Saturday, October 25, 2008
The Story of Our Summer, Part II: San Francisco
Having obtained free airline tickets by driving to Philadelphia for Christmas, we decided to head to San Francisco over the Memorial Day weekend. Our thinking was that this weekend would give us some extra time to visit with Kim's brother Geoff, his partner Dave, and their friend Denise. This was a sound line of reasoning, as far as it went, but it neglected a couple of things.
One was that that the girls were both by now in the domain of the public school calendar, which had decreed that one day off for Memorial Day was plenty, thank you very much. In the end, Kim negotiated with their teachers and worked out a deal whereby the girls would each write blogs of their trip for their classmates to read. In this way we made our trip Educationally Sound.
The other thing was that I was finishing up my one-year stint teaching history at Far Away University, a 90-mile commute each way, and that my final exams would be given two days before the trip. In a hellacious 48 hours, I drove 180 miles, gave and graded 110 exams, calculated rather more final grades than that (not every student felt that the final was worth their time), and posted the grades on teh interweebs for them to look at in wonder and awe. Or awwwww. Either one. Then Kim and I packed until midnight, slept for 4 hours, and headed off for a Crack O' Dawn flight which would get us to San Francisco in time to have the day to explore.
For those of you who have not flown in the last seven years, all I can say is that the magic is gone. You show up two hours early. You herd yourself through the security checkpoint, suppressing the urge to baa like the sheep you are, looking appropriately solemn and turning over yet another Swiss Army knife for the personal collection of the US Attorney General because otherwise the terrorists win. You put your shoes back on. You find your gate - it's easy to spot: it's the one roughly halfway to your final destination. You head over and keep a sharp eye on the counter staff, who all seem to view the boarding process as a sort of shell game designed to keep people alert. You wedge yourself onto the plane, carrying enough food and supplies to support a covert incursion into a small third-world country (though if you should meet resistance you will die, since you are armed only with small clear plastic baggies full of toiletries and the memories of your latest Swiss Army knife). You know, people used to dress up to fly.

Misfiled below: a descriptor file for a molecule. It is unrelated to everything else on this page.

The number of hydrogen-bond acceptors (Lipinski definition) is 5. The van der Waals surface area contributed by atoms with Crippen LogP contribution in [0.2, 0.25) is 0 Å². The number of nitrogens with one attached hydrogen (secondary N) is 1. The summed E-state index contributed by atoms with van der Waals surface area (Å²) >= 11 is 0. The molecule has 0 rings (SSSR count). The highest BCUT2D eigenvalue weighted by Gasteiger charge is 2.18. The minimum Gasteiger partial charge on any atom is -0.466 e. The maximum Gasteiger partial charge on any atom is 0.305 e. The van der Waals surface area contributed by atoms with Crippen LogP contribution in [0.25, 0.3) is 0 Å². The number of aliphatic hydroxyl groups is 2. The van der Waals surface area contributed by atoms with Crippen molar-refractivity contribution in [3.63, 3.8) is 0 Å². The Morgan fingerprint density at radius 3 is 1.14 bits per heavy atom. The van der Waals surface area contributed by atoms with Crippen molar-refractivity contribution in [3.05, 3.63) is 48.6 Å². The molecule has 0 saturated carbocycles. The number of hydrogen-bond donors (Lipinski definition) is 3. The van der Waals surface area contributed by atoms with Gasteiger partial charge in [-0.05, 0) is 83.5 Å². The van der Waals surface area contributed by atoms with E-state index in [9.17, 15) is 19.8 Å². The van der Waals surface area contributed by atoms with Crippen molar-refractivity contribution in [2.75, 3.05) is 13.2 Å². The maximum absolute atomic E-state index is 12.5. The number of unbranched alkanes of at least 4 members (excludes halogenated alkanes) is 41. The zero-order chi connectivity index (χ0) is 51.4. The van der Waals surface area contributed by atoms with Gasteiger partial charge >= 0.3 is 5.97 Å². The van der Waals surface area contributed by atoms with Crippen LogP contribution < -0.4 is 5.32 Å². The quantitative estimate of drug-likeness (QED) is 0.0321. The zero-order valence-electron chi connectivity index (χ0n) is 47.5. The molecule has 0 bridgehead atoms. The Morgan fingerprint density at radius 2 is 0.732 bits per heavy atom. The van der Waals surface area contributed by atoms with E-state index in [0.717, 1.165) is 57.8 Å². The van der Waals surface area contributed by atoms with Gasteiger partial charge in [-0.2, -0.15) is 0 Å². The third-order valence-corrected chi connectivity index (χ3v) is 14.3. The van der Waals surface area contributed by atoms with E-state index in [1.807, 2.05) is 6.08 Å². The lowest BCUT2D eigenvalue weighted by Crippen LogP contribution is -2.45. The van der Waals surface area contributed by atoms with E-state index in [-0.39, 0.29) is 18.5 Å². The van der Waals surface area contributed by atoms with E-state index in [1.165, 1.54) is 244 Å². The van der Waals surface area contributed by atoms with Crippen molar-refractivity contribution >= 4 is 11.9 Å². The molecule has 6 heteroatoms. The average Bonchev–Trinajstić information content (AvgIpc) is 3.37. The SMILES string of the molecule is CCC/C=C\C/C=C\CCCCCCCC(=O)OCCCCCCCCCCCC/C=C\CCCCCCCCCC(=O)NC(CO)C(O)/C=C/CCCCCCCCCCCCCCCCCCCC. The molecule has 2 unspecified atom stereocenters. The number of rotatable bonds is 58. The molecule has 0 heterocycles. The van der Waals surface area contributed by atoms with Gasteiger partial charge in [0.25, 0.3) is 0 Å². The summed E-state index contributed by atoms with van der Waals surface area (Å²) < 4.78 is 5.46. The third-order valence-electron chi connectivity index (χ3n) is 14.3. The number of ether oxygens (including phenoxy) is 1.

But fly we did, and without casualties. Once you're in the air, it's still pretty cool.
Geoff picked us up at the airport in his spiffy copper PT Cruiser and drove us back to Denise's apartment, where we would be staying. It's a great place, with a huge garden in the back (well, huge for being in the middle of the Mission District) to run around in. We set our stuff down and headed out to do Tourist Stuff - because we were Tourists, dagnabbit, and we might as well enjoy ourselves.
Geoff took us around the corner to a Pakistani restaurant (note: there is no such thing as a Pakistani restaurant in Wisconsin, mostly because the Pakistanis stubbornly refuse to put cheese on everything and we have standards here in the Dairy State. This is why we have to travel to get stuff like that). In a highly impressive show of bravery, Tabitha - whose normal idea of adventurous eating is to finish the ends of her hot dogs as well as the middle - actually ate and liked the Potato Nan. Lauren liked her food too, but she's a bit more willing to try things so we weren't quite as surprised. Afterward, we went up to a nice neighborhood park and let the girls run around for a bit. There was some sort of school field trip going on at the time, so the place was just overrun with kids, and it was windy enough to make you fear that they would all blow into the bay. But a good time was had, and nobody took any unplanned swimming trips.
Since we were already in the Mission District, it made sense for us to go to Mission Dolores, just a short walk away. The Mission is old and beautiful in the way that weathered stone and brick buildings can be. Kim and I had been there before, but this was the first time for the girls. It's a quiet place, nicely preserved and sort of centering just to stand around in. It's a peaceful spot in the middle of a fairly busy city. The garden in the back was the highlight for the girls, though, as they got to play in the yurt in the middle of it and run around the path. We have about as many yurts in Wisconsin as Pakistani restaurants, more's the pity - someone should look into this. Maybe if we used them to store cheese.
The next day was Dave's birthday, so we went downtown to his favorite Italian restaurant and ate a lunch such as lunches were created to eat. As a veteran of Italian cooking, I have to say that I was impressed. San Francisco is a lot like New Orleans, in that you really can't find a bad meal there.